Although hardware distributors may sell some of the items or materials a customer might need to homebrew, both Talman and Brewer recommend finding a distributor that specializes in beer making.
To ensure customers come back to shop the department, it’s important to provide a good first impression. At Brewer’s True Value, when a customer is near the homebrew department, they know it. Clear signage and well-merchandised endcaps call out to customers and encourage them to stop and walk around.
The homebrew area has old-time beer posters, pamphlets with educational information, clear signage that labels the different ingredients and more. This allows customers to quickly and easily find whatever it is they need.
Become the Homebrew Expert
One of the key components to becoming a successful homebrew supplier is to have experts on staff. They can get new homebrewers started and support established homebrewers who may have more advanced needs or questions.
“The most important thing is to have one person well grounded in the ability to homebrew and who knows the nuances of the craft,” Talman says. “At my store, I am that person. The second most important thing is to have a few employees familiar with the process who have prior homebrewing experience. We’ll have demos in our store, and not only are these helpful for customers, but they are also great for our employees, because there is no better way to understand homebrewing than to do it yourself.”
At Brewer’s True Value, two other employees are well-versed in the homebrewing category. This ensures there is always someone to help a customer, even when Brewer is away on nights and weekends.
While Brewer says all individuals have their own way of homebrewing, there are basic steps to follow. When training employees in homebrewing, you should make sure they understand these basic steps and can lead customers in the right direction.
“Make sure you have someone who can champion the homebrew category,” Brewer says. “If you get involved with local homebrew clubs, you can find people to help.”
To take education to the next level, Brewer hosts introductory beer-making classes at the store each month to show people how to homebrew. He caps class sizes at 16 people.
Talman doesn’t typically host events at his store; however, he has offered demonstrations at various locations in town, like at local breweries and the local library.
These events attract people who are interested in homebrewing and let them know that Karp’s Hardware and Homebrew is where they can find the products they need.
Joining the (Homebrew) Community
One of the reasons people are continually drawn to homebrewing is the social element of the hobby.
“Homebrewing is very much a group-focused hobby,” Talman says. “The friendships and social aspect of homebrewing are part of the reason why people get started.”
With more than 1.2 million people who brew their own beer at home in the U.S., communities of homebrewers are found all over the country, according to the American Association of Homebrewers (AHA).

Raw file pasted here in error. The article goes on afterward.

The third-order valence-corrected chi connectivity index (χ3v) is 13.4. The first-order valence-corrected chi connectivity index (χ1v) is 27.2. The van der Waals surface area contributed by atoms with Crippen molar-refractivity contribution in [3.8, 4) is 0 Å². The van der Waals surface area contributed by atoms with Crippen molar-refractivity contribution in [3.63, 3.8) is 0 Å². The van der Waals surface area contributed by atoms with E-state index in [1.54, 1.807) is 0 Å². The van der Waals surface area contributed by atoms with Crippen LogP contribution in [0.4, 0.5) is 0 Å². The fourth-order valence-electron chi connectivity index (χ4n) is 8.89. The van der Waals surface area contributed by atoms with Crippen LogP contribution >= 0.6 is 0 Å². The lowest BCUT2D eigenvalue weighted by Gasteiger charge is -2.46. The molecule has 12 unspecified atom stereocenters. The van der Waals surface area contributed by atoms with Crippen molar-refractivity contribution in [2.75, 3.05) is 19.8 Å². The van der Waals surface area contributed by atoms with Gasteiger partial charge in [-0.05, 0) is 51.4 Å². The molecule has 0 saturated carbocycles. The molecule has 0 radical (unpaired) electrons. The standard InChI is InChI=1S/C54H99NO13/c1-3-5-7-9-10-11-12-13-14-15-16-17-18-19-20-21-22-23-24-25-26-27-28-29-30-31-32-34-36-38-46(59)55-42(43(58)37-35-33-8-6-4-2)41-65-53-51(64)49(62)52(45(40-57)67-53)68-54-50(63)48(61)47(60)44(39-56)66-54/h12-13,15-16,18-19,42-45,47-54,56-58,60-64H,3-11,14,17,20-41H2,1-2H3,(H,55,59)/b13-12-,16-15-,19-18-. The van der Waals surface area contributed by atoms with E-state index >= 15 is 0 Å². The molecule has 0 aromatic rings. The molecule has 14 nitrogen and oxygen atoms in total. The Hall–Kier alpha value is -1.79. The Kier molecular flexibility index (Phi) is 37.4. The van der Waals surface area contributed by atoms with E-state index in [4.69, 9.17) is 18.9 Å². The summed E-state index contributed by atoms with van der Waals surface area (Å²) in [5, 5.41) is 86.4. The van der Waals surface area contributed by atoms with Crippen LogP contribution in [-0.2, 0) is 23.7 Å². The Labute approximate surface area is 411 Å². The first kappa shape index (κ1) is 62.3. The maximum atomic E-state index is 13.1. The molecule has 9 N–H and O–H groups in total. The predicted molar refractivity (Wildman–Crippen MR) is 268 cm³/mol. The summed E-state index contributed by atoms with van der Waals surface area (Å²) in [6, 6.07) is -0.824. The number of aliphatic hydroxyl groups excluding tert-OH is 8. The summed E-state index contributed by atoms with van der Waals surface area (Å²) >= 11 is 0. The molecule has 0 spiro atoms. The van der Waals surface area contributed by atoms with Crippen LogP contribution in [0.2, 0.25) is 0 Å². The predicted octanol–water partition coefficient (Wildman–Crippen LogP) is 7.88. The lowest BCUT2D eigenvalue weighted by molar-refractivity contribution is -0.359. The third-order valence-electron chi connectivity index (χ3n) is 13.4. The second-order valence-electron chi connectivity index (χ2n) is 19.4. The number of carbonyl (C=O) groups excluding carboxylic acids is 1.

Whether you’re just kicking your homebrew supply business off the ground or are interested in discovering homebrew groups in your hometown, the AHA is able to connect you to anything you’d want to find.
With more than 46,000 members, the AHA works to promote the hobby and offer educational opportunities as well.
It works in conjunction with retailers who sell homebrew equipment to host events and lists homebrew retailers on its website.
Hardware Retailing spoke with Steve Parr, assistant director of the AHA, to learn more about the association. Parr also shares how the AHA can support hardware retailers involved in the homebrew hobby. To read the full Q&A, click here.
Talman says attending a local homebrewing group event is a great way to become familiar with the hobby and to get to know homebrewers in your community.
“If you’re not well-connected with a local homebrew group, if you don’t contribute products, if people aren’t bringing you beers to taste, you might want to get a better relationship built with the local homebrew community,” Talman says. “That might mean sending a young employee to their events or sending them on a homebrew trip.”
To find a homebrew club in your area, head to HomebrewersAssociation.org and select “Clubs” under the “Community” tab.
For Brewer, becoming involved in the AHA has helped him learn more about the homebrewing hobby. Plus, it has connected him to homebrew groups in his area. In addition to attending the events and hosting his own homebrew classes and events at his store, Brewer enjoys attending the AHA Conference.
“A lot of vendors are there, and there are many seminars on techniques and trends in the industry that I gain a lot from,” he says.
The interest in the hobby is yearlong at Brewer’s True Value. And the community of local homebrewers he knows frequently shop at his store.
“Homebrewing is a hobby many people enjoy, probably because you get to be creative with new beers and try out a wide variety of styles and types of beers,” Brewer says. “Creating a beer and sharing it with friends is an interactive hobby that has made the homebrewing community so much fun. The social aspect of homebrewing is a big key to its success.”